Claims (16)

1. An apparatus comprising:
a mobile access gateway (MAG) configured to register an Internet Protocol (IP) address for a mobile node (MN) with a local mobility anchor (LMA) to allow Proxy Mobile IP version 6 (PMIPv6) mobility management for the MN,
wherein the MAG communicates a query message that comprises a PMIPv6 service name to a Domain Name Service (DNS) and obtains the IP address of the LMA from the DNS.
2. The apparatus of claim 1, wherein the MAG and the MN are located in a wireless access network that communicates with the LMA, and wherein the query message comprises an IP version 6 (IPv6) protocol indicator that indicates that the wireless access network uses IPv6.
3. The apparatus of claim 1, wherein the MAG and the MN are located in a wireless access network that communicates with the LMA, and wherein the query message comprises an IP version 4 (IPv4) protocol indicator that indicates that the wireless access network uses IPv4.
4. The apparatus of claim 1, wherein the IP address is an IP version 4 address.
5. The apparatus of claim 1, wherein the IP address is an IP version 6 (IPv6) address.
6. The apparatus of claim 1, wherein the MN has an IP version 6 (IPv6) address.
7. The apparatus of claim 1, wherein the MN has an IP version 4 (IPv4) address.
8. A network component comprising:
at least one processor coupled to a memory and configured to:
send a Domain Name Service (DNS) query for a plurality of Service Resource Records (SRV RRs); and
receive a DNS reply that comprises a plurality of Fully Qualified Domain Names (FQDNs) for a plurality of local mobility anchors (LMAs),
wherein the DNS query comprises a Proxy Mobile Internet Protocol version 6 (PMIPv6) service name, a protocol name, and a domain name.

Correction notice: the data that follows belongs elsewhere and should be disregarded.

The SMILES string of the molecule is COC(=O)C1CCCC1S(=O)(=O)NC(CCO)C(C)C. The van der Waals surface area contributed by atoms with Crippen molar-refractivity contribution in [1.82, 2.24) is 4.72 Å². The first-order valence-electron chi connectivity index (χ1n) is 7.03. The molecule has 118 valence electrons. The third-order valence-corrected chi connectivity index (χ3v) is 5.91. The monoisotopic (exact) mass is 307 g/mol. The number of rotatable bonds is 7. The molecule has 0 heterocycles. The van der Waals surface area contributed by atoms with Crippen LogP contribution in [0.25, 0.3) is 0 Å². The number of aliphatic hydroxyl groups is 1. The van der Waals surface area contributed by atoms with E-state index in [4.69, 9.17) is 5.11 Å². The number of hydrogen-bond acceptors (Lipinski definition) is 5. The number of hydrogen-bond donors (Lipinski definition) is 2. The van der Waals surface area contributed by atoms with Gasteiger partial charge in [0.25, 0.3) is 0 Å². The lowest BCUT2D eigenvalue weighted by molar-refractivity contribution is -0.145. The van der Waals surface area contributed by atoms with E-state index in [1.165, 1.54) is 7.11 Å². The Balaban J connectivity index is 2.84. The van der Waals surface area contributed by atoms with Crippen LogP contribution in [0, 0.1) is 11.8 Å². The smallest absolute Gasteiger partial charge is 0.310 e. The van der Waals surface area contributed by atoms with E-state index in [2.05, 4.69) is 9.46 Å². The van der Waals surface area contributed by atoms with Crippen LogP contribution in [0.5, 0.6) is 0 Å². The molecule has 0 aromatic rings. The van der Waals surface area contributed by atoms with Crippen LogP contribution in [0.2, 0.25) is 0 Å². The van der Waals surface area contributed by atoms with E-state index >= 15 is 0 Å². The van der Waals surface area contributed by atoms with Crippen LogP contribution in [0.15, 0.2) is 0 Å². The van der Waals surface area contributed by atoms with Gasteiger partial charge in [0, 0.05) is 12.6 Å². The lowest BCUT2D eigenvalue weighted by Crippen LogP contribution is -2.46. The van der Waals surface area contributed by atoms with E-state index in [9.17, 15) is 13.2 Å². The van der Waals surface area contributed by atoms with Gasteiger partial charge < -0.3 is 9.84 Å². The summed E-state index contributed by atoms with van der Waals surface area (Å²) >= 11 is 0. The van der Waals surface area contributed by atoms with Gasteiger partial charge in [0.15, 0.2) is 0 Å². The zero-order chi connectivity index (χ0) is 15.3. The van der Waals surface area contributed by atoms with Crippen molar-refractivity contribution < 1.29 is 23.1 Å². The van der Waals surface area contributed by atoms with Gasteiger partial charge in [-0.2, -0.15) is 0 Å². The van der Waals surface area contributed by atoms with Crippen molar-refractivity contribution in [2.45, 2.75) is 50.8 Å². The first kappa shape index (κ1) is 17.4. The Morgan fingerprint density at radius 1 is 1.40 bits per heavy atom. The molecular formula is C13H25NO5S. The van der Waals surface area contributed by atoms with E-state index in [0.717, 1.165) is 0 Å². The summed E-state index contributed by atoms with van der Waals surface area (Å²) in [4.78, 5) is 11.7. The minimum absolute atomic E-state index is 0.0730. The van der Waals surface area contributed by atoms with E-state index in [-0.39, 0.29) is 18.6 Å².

9. The network component of claim 8, wherein the SRV RRs comprise a plurality of domain names for a plurality of LMAs.
10. The network component of claim 8, wherein the DNS query comprises a SRV RR format:
_Service._Proto.Name TTL Class SRV Priority Weight Port Target, where _Service is set to “pmip6” to indicate the PMIPv6 service name.
11. The network component of claim 10, wherein _Proto is set to “ipv6” to indicate an IP version 6 (IPv6) protocol.
12. The network component of claim 10, wherein _Proto is set to “ipv4” to indicate an IP version 4 (IPv4) protocol.
13. The network component of claim 10, wherein the processor is further configured to:
select one of the FQDNs to obtain an IP address for one of the LMAs; and
register the IP address with a mobile node (MN) to allow PMIPv6 mobility management of the MN.
14. The network component of claim 13, wherein the processor is further configured to:
obtain the domain name from a network access identifier (NAI) for the MN; and
calculate a value of NAI modulus a quantity of FQDNs to randomly select one of the FQDNs provided in the DNS reply.
15. The network component of claim 10, wherein the processor is further configured to:
send a second DNS query to obtain a plurality of IP addresses that correspond to the FQDNs; and
receive a second DNS reply that comprises the IP addresses.
16. The network component of claim 10, wherein the processor is further configured to:
obtain a plurality of IP addresses for the LMAs that correspond to the FQDNs;
cache the IP addresses; and
register the mobile node (MN) with the LMA having one of the cached IP addresses to allow PMIPv6 mobility management of the MN without sending a second DNS query.